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We get various distros like kubuntu/ubuntu/lubuntu/edu/etc... for free. We get critical updates constantly. We can download any programs we want from Ubuntu repos. Gee, I can't even imagine what kind of a CDN network you gotta have to support all this. Also, Ubuntu has a lot of people working for them: Ubuntu jobs

Can someone explain how this is possible financially?

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Possible Duplicates: Ubuntu Finances and future of project, Who pays for Ubuntu? –  Marco Ceppi Jan 15 '11 at 19:57
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6 Answers 6

up vote 61 down vote accepted

Firstly a lot of people work on Ubuntu in their free time (many of them programming, but also those of here for instance answering people's questions). Also some people donate to Ubuntu.

However there is more to the story. Canonical Ltd. is a private company that created and continues to pay for Ubuntu. We know Canonical hadn't been making a profit, but Canonical was initially founded by millionaire Mark Shuttleworth which meant it didn't have to focus on making money right away.

However Canonical is now looking towards to making Ubuntu profitable. (After all, they have 600+ employees to pay every month!) There are some indications this has been successful. Their key revenue streams offer services around Ubuntu:

  • Support services (mostly to business) alongside which they sell Landscape
  • Contracting services to businesses (for instance working with OEMs such as Dell, or helping Google with Chrome OS). As Ubuntu makes its way onto mobile phones and TVs then this will grow.
  • Ubuntu Software Centre's paid section (Canonical takes a cut of purchases)
  • The Canonical Store (selling physical Ubuntu branded items)
  • Closed-source projects wishing to use Launchpad.net can purchase a license
  • Ubuntu One (online file storage and syncronisation service - discontinued) and Music Store (selling music from within Ubuntu - discontinued)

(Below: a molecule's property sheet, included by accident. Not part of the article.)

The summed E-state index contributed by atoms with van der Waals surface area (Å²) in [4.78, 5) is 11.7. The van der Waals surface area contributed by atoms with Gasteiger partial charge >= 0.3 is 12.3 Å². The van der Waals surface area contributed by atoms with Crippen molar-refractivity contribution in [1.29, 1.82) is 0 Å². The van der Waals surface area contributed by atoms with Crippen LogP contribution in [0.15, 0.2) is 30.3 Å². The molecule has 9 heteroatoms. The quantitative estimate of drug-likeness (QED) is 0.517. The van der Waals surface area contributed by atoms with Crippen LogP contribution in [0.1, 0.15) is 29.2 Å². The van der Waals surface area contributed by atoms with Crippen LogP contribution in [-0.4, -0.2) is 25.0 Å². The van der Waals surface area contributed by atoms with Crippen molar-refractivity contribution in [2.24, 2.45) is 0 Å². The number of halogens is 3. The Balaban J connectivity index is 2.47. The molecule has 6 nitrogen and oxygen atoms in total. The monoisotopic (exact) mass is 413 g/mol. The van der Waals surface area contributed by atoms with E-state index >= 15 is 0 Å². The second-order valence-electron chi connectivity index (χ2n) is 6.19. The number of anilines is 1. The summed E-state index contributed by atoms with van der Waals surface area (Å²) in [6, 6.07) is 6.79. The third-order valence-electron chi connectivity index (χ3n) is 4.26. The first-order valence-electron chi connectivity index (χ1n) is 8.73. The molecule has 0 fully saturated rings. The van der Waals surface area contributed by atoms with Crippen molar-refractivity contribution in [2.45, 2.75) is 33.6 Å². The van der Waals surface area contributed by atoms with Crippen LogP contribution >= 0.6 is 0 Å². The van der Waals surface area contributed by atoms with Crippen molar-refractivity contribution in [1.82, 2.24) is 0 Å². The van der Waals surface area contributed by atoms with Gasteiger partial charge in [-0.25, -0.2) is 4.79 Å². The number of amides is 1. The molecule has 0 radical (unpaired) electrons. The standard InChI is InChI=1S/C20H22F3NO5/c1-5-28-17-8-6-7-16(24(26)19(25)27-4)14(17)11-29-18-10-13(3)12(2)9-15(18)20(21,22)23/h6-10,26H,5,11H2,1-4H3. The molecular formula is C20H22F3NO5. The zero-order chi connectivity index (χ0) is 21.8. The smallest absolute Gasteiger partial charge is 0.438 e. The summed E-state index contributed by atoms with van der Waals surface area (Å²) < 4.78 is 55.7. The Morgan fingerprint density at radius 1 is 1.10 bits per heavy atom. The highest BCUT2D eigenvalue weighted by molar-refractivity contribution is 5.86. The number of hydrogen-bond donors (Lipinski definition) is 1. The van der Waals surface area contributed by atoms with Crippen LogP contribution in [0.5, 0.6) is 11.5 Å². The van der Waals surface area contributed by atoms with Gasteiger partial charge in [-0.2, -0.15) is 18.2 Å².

All of these are areas that Canonical hopes will grow.

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I saw a report a year or two ago that Canonical support service revenues covered the cost of running Canonical. –  BillThor Jan 16 '11 at 6:10
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@Bill Had not seen that before myself. I think this article (from two years ago) is probably what you're referring to. –  8128 Jan 16 '11 at 7:42
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Not that article but one quite similar. I believe the article stated they had reached break even. The conclusion was that Ubuntu had reached a self sustaining level of income and was no longer dependent on Mark. With all the new services I expect some costs have gone up, and I hope revenue has followed. –  BillThor Jan 16 '11 at 8:00
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They sell support contracts, mainly to corporate customers. You can also buy t-shirts and such to help support them.

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There's Landscape too - to manage multiple Ubuntu installations from one place.

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Another aspect is in the servers for businesses

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Let's not forget Canonical makes custom distributions of Ubuntu for corporate customers!

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my firefox has an ubuntu custom google search. if people are using that which is pretty similiar to regular google search then its making them money. I have it on some of my sites and it bring in the cash. i can't imagine what it would do for people as their major search box.

after all its firefox's biggest rev generator

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how would that make them money? –  Mina Michael Apr 10 at 22:21
    
I don't actually know, but I heard that was why Linux Mint's search was default to Yahoo as Yahoo was paying them –  Anake May 7 at 12:02
    
very late comment, but google recently donated 200 million dollars to mozilla so that they keep the default firefox homepage at google for the next 20 years!!! –  Nick Bailuc May 8 at 23:39
    
@MinaMichael it is very profitable because the statistics on what customers search on is valuable. It can be used for statistical purposes, sold to advertising companies or used by companies such as google, who is first and foremost an advertising company. Google, firefox, linux mint/yahoo, ubuntu/canonical et al, all want the information on what you search for –  wired00 May 20 at 3:48
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